Not All States On Board With Bloomberg's Mayors Against Illegal Guns

Ben Terris

Certain groups of people would rather not associate with New York City Mayor Michael Bloomberg. Bodega owners who don’t want to hide their cigarettes from view; movie-theater proprietors who like to charge an arm and a leg for enormous sodas; and, apparently, all the mayors in Alaska, Montana, Oklahoma, South Dakota, and Wyoming.

Since 2006, when Bloomberg birthed the idea for the Mayors Against Illegal Guns coalition out of New York's Gracie Mansion, the group has actively sought out new members to help fight gun violence. It made news this past week when it announced a $12 million ad campaign to push gun-control efforts and to target senators who are wavering on the issue. To date, nearly 1,000 mayors from across the country have signed the coalition's statement of principles, but those five states remain holdouts.

“There are a couple of factors,” Mark Glaze, the coalition’s director, said in an interview. “First, it’s [that] there are just more mayors in a couple states than others. But, of course, ideology plays a role. In Western states there is a higher percentage of gun ownership and lower percentage of gun crime, so it can be a tougher sell.”

But if the coalition is trying to get membership from all 50 states, there is still hope. Glaze notes that already about 100 Republican mayors have signed on, and that plenty of rural Republican states are represented. For states like Utah, Idaho, West Virginia, and North Dakota, one is better than none.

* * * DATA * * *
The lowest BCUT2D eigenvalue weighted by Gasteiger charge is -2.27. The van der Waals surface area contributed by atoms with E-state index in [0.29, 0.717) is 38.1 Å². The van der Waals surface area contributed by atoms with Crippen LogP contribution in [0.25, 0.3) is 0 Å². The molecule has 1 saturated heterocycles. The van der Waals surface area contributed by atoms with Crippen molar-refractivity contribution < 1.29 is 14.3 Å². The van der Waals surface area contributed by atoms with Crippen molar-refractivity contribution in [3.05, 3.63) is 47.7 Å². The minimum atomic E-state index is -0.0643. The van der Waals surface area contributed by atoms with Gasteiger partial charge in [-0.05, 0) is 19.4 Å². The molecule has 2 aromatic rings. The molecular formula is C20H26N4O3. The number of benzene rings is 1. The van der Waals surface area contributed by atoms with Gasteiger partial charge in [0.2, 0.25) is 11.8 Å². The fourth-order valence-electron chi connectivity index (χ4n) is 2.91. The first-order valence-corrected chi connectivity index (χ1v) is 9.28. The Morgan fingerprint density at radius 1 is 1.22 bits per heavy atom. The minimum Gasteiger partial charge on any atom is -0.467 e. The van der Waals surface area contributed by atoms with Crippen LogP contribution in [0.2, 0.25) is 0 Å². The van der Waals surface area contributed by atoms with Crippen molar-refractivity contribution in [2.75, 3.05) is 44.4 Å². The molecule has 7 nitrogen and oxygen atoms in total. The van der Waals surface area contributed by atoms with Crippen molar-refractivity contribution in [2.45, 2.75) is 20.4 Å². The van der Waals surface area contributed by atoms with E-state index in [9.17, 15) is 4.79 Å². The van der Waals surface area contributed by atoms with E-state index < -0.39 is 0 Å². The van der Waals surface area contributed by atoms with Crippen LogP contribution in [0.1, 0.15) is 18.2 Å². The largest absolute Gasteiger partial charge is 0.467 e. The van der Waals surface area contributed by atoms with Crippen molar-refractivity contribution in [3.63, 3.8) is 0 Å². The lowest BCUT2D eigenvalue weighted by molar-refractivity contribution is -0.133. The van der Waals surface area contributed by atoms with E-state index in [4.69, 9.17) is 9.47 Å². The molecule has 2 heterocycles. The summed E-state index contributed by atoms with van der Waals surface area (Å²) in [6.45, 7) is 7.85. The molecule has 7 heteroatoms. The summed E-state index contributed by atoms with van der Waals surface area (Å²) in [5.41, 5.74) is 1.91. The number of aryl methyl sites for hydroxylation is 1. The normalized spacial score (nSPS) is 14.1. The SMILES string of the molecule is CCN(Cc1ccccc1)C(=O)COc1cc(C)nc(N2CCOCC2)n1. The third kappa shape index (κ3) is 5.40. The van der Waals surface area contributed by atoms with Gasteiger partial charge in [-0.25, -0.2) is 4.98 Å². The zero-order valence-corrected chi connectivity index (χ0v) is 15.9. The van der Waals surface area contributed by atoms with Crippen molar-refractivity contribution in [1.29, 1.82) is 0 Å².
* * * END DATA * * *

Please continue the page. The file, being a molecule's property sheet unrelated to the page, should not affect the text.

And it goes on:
“I think there is a real fear of being associated with it, and that you might be thrown out of office if you sign up,” said Dana Williams, the only mayor in the entire state of Utah to join. “Even if it’s illegal weapons, it’s such a political hot potato, plenty of people would rather not participate in the discussion.”

Williams, a guitar-playing California transplant, is the mayor of Park City, known as the home of the Sundance Film Festival and the most liberal city in the state. It’s definitely an outlier. And while many of his constituents are on board, the life of an outlier mayor does not come without harassment. He sent National Journal a number of e-mails to prove this point. Here’s one:

The fact that YOU are the only Mayor in Utah on this anti-gun list makes me sick! Are you taking money from Bloomberg? Do your finances need to be investigated? Do the people in ParkCity know you support this DICTATOR? Get OFF his list and prove you are a Patriot for the Constitution!

For Mayor Nancy Chaney, the one mayor from Idaho on board, all the nasty e-mails in the world can’t make her regret signing up last winter. And yet, the decision to sign up was not an easy one for Chaney, whose town of Moscow is home to the University of Idaho.

Her city is one of the most liberal in the state, but it is still part of northern Idaho. For geographical context, her hometown is just two hours south of the proposed site of The Citadel, a planned community for survivalists with plans for its own automatic-gun factory.

In 2007, shortly after Chaney took office, the mayors coalition approached her about joining up. She declined, telling them she felt like a more credible mayor of a north Idaho community without adding her name to the list.

But during her tenure, Chaney has witnessed enough gun violence in her sleepy little town to change her mind. In 2007, a sniper killed three victims and himself, and in 2011 a university professor shot one of his grad students (who was also a former lover) 11 times.

“Those things shouldn’t happen in communities like this,” Chaney said. “I decided it was important to articulate my stance on this…. And a person who has access to lethal force ought not to win every argument.”